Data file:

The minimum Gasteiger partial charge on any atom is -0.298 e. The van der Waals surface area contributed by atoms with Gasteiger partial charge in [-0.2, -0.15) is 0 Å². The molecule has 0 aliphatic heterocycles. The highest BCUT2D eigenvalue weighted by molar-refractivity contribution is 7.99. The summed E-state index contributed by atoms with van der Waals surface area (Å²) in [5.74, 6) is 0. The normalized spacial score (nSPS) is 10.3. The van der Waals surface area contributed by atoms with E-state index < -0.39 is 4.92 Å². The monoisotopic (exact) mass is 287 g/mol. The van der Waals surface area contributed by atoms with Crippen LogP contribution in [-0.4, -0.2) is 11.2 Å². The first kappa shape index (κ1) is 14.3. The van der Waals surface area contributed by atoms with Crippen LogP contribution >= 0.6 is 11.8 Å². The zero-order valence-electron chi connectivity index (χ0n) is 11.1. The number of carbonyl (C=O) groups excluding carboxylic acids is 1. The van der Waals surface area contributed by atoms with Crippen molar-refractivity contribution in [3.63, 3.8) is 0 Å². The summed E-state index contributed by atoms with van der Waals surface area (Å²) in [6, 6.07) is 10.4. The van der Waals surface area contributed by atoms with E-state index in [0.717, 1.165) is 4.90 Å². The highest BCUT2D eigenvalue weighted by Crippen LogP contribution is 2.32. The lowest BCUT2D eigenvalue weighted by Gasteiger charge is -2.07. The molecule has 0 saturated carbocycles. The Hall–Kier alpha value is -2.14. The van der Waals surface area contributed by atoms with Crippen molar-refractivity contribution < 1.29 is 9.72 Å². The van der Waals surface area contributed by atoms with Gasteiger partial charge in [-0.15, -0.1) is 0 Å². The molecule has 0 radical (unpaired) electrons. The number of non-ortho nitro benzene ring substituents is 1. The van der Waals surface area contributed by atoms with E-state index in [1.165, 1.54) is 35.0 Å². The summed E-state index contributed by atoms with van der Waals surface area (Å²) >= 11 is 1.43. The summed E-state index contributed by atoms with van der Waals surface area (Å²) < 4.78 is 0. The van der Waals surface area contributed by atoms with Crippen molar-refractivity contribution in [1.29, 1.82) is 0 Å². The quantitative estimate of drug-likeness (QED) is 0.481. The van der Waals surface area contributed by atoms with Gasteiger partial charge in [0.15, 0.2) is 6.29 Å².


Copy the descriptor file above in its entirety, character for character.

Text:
The minimum Gasteiger partial charge on any atom is -0.298 e. The van der Waals surface area contributed by atoms with Gasteiger partial charge in [-0.2, -0.15) is 0 Å². The molecule has 0 aliphatic heterocycles. The highest BCUT2D eigenvalue weighted by molar-refractivity contribution is 7.99. The summed E-state index contributed by atoms with van der Waals surface area (Å²) in [5.74, 6) is 0. The normalized spacial score (nSPS) is 10.3. The van der Waals surface area contributed by atoms with E-state index < -0.39 is 4.92 Å². The monoisotopic (exact) mass is 287 g/mol. The van der Waals surface area contributed by atoms with Crippen LogP contribution in [-0.4, -0.2) is 11.2 Å². The first kappa shape index (κ1) is 14.3. The van der Waals surface area contributed by atoms with Crippen LogP contribution >= 0.6 is 11.8 Å². The zero-order valence-electron chi connectivity index (χ0n) is 11.1. The number of carbonyl (C=O) groups excluding carboxylic acids is 1. The van der Waals surface area contributed by atoms with Crippen molar-refractivity contribution in [3.63, 3.8) is 0 Å². The summed E-state index contributed by atoms with van der Waals surface area (Å²) in [6, 6.07) is 10.4. The van der Waals surface area contributed by atoms with E-state index in [0.717, 1.165) is 4.90 Å². The highest BCUT2D eigenvalue weighted by Crippen LogP contribution is 2.32. The lowest BCUT2D eigenvalue weighted by Gasteiger charge is -2.07. The molecule has 0 saturated carbocycles. The Hall–Kier alpha value is -2.14. The van der Waals surface area contributed by atoms with Crippen molar-refractivity contribution < 1.29 is 9.72 Å². The van der Waals surface area contributed by atoms with Gasteiger partial charge in [-0.15, -0.1) is 0 Å². The molecule has 0 radical (unpaired) electrons. The number of non-ortho nitro benzene ring substituents is 1. The van der Waals surface area contributed by atoms with E-state index in [1.165, 1.54) is 35.0 Å². The summed E-state index contributed by atoms with van der Waals surface area (Å²) >= 11 is 1.43. The summed E-state index contributed by atoms with van der Waals surface area (Å²) < 4.78 is 0. The van der Waals surface area contributed by atoms with Crippen molar-refractivity contribution in [1.29, 1.82) is 0 Å². The quantitative estimate of drug-likeness (QED) is 0.481. The van der Waals surface area contributed by atoms with Gasteiger partial charge in [0.15, 0.2) is 6.29 Å².